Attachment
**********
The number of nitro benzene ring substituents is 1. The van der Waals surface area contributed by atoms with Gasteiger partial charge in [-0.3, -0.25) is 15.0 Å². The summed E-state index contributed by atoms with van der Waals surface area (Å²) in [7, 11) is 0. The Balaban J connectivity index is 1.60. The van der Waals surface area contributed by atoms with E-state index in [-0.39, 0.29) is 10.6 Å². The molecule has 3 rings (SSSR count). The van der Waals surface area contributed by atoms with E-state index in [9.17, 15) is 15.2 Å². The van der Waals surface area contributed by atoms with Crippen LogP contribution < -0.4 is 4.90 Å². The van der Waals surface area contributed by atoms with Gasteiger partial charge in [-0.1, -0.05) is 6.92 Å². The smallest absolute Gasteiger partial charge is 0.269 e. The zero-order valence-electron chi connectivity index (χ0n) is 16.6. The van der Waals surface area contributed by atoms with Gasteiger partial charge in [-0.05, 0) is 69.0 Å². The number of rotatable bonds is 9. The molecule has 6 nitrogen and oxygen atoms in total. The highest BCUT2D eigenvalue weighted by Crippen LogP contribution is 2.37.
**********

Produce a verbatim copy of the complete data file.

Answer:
The number of nitro benzene ring substituents is 1. The van der Waals surface area contributed by atoms with Gasteiger partial charge in [-0.3, -0.25) is 15.0 Å². The summed E-state index contributed by atoms with van der Waals surface area (Å²) in [7, 11) is 0. The Balaban J connectivity index is 1.60. The van der Waals surface area contributed by atoms with E-state index in [-0.39, 0.29) is 10.6 Å². The molecule has 3 rings (SSSR count). The van der Waals surface area contributed by atoms with E-state index in [9.17, 15) is 15.2 Å². The van der Waals surface area contributed by atoms with Crippen LogP contribution < -0.4 is 4.90 Å². The van der Waals surface area contributed by atoms with Gasteiger partial charge in [-0.1, -0.05) is 6.92 Å². The smallest absolute Gasteiger partial charge is 0.269 e. The zero-order valence-electron chi connectivity index (χ0n) is 16.6. The van der Waals surface area contributed by atoms with Gasteiger partial charge in [-0.05, 0) is 69.0 Å². The number of rotatable bonds is 9. The molecule has 6 nitrogen and oxygen atoms in total. The highest BCUT2D eigenvalue weighted by Crippen LogP contribution is 2.37.